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Understanding Oxygen Therapy

You need oxygen from the air you breathe for your body’s cells to work well. Having low oxygen levels in your blood can make you feel tired, confused, or short of breath. If your oxygen level is low for too long, serious problems can occur in many parts of the body.

If you have a long-term (chronic) health condition that makes your blood oxygen levels too low, your healthcare provider may prescribe oxygen. This is also called oxygen therapy or supplemental oxygen. This can help you breathe more easily.

Symptoms of low blood oxygen

Symptoms of low blood oxygen include:

  • Feeling tired

  • Feeling confused

  • Being short of breath

  • Having blue or gray lips or fingernails

How oxygen therapy helps with chronic conditions

You may need oxygen therapy if you have a chronic health condition, such as:

  • Pulmonary hypertension

  • COPD (chronic obstructive pulmonary disease)

  • Cystic fibrosis

  • Late-stage heart failure

  • Asthma

  • Sleep apnea

Oxygen therapy can help raise your blood oxygen levels, making it easier for you to breathe. This can help you to:

  • Feel less short of breath

  • Have more energy

  • Be more active and do the things you enjoy

  • Sleep better if you need oxygen at night

With higher blood oxygen levels, your organs will also work better.

How is blood oxygen level tested?

Your healthcare provider will check your blood oxygen level. This will be done either by using a pulse oximeter or by taking a blood sample (arterial blood gas test).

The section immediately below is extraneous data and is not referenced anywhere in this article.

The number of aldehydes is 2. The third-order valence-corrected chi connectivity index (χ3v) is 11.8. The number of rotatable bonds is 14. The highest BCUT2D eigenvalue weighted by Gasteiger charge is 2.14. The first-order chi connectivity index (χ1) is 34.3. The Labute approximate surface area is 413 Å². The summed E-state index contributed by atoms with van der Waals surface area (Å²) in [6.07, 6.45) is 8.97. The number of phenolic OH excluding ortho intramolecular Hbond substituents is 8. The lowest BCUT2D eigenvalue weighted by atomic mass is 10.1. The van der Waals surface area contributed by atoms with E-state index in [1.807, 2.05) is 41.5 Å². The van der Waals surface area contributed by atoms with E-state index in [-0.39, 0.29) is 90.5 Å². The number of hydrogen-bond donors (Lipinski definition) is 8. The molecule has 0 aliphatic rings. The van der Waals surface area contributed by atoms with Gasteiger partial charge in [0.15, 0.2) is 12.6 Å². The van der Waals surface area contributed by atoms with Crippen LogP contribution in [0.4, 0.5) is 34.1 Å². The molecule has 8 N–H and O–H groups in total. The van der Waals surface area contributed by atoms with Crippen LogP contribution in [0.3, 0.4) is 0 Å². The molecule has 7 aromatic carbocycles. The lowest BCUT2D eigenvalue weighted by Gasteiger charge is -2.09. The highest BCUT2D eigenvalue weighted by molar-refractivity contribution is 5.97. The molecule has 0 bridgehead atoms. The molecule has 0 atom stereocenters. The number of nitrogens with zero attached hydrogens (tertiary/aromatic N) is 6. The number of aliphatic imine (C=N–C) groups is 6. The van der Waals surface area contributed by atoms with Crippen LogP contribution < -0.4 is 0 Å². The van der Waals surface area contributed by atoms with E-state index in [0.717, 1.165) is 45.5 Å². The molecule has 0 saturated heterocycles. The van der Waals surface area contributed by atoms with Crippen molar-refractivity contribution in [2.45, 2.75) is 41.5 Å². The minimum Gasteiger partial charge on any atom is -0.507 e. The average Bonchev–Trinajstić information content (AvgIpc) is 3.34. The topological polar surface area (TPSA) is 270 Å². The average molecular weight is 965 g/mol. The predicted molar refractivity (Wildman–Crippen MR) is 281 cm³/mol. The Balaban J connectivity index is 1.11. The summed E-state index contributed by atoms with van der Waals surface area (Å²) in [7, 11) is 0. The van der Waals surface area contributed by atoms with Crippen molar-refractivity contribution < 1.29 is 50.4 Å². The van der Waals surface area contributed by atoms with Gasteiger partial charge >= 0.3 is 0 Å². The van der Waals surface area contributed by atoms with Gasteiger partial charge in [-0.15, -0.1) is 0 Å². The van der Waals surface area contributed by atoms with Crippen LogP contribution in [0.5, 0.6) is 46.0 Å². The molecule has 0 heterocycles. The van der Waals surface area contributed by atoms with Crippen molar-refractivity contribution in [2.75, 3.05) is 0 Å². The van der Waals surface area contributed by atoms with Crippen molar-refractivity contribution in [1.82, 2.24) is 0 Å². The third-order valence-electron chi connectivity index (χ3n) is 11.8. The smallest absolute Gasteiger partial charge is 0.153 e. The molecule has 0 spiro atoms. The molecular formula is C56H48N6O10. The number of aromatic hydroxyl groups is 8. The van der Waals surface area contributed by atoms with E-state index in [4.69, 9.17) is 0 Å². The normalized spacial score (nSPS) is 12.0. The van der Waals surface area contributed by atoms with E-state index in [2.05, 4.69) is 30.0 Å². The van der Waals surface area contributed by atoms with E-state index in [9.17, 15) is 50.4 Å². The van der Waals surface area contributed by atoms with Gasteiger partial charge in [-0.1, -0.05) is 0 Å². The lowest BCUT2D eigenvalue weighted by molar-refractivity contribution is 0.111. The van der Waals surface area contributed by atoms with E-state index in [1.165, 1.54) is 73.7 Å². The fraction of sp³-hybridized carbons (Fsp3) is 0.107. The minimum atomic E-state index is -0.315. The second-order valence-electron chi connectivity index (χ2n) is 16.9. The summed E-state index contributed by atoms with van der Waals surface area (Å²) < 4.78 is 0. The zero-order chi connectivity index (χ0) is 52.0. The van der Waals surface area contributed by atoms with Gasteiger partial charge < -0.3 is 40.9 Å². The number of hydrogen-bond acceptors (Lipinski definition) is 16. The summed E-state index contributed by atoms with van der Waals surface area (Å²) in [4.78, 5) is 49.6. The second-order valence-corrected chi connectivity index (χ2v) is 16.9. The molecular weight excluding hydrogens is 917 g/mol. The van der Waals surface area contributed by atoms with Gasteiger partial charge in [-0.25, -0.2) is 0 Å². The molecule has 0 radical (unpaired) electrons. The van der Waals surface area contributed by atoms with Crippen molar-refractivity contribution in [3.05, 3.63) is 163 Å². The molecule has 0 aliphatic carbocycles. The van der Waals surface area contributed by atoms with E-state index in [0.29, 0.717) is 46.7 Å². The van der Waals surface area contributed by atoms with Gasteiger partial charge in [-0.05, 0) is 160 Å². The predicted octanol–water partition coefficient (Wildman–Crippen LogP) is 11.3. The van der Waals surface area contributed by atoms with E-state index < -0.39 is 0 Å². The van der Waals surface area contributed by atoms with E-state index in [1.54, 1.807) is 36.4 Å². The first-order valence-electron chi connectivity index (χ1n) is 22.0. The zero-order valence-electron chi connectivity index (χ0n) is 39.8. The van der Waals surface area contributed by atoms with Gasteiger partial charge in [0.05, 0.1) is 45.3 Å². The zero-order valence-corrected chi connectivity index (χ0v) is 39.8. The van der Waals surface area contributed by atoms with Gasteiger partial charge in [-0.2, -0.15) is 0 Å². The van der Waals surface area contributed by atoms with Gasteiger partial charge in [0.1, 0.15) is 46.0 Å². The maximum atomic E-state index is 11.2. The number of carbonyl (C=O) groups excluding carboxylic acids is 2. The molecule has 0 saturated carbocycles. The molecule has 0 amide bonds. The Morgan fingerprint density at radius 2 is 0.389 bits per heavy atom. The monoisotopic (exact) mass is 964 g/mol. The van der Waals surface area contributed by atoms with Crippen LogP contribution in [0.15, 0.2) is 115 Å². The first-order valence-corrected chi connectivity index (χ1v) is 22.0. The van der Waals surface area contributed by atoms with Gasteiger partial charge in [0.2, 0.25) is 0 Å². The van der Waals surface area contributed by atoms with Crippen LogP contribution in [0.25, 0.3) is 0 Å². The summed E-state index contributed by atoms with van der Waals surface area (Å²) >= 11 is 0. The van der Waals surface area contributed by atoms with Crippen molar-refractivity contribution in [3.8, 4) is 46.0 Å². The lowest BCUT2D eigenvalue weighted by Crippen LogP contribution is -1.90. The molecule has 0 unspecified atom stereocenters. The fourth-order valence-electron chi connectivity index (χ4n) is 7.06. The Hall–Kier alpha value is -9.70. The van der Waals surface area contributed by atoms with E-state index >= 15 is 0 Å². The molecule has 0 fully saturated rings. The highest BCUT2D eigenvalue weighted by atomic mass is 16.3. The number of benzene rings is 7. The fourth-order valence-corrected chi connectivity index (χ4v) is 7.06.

Pulse oximeter. This small, electronic device checks your blood oxygen level without using a needle. The device can be attached to your finger, toe, earlobe, nose, or forehead. A light from the device measures the oxygen level in your blood. It can give a false reading if you’re wearing dark nail polish, or if you have poor circulation or anemia.

Arterial blood gas (ABG) test. This is the most accurate test. It uses a blood sample taken from an artery in your wrist. This measures the oxygen level right from your blood.

What is a normal oxygen level?

A pulse oximeter measures your oxygen saturation level (Sap02). This is a percentage of how much oxygen your blood is carrying. Normally, your oxygen saturation level should be at least 89%.

An ABG test measures several aspects of your oxygen level. Important levels for you to know include:

  • Partial pressure of oxygen (Pa02): 80 to 100 millimeters of mercury (mmHg)

  • Partial pressure of carbon dioxide (PaCO2): 35 to 45 mmHg

  • Oxygen saturation (SaO2): 95% to 100%

If tests show that your oxygen level is low, your healthcare provider may prescribe oxygen. You may need oxygen all the time. Or you may only need it for certain activities, such as during exercise or sleep.

Types of oxygen systems

Oxygen can be delivered in 3 different ways: with an oxygen concentrator, as compressed oxygen, or in a liquid oxygen system. You may use more than 1 type, depending on when you need oxygen: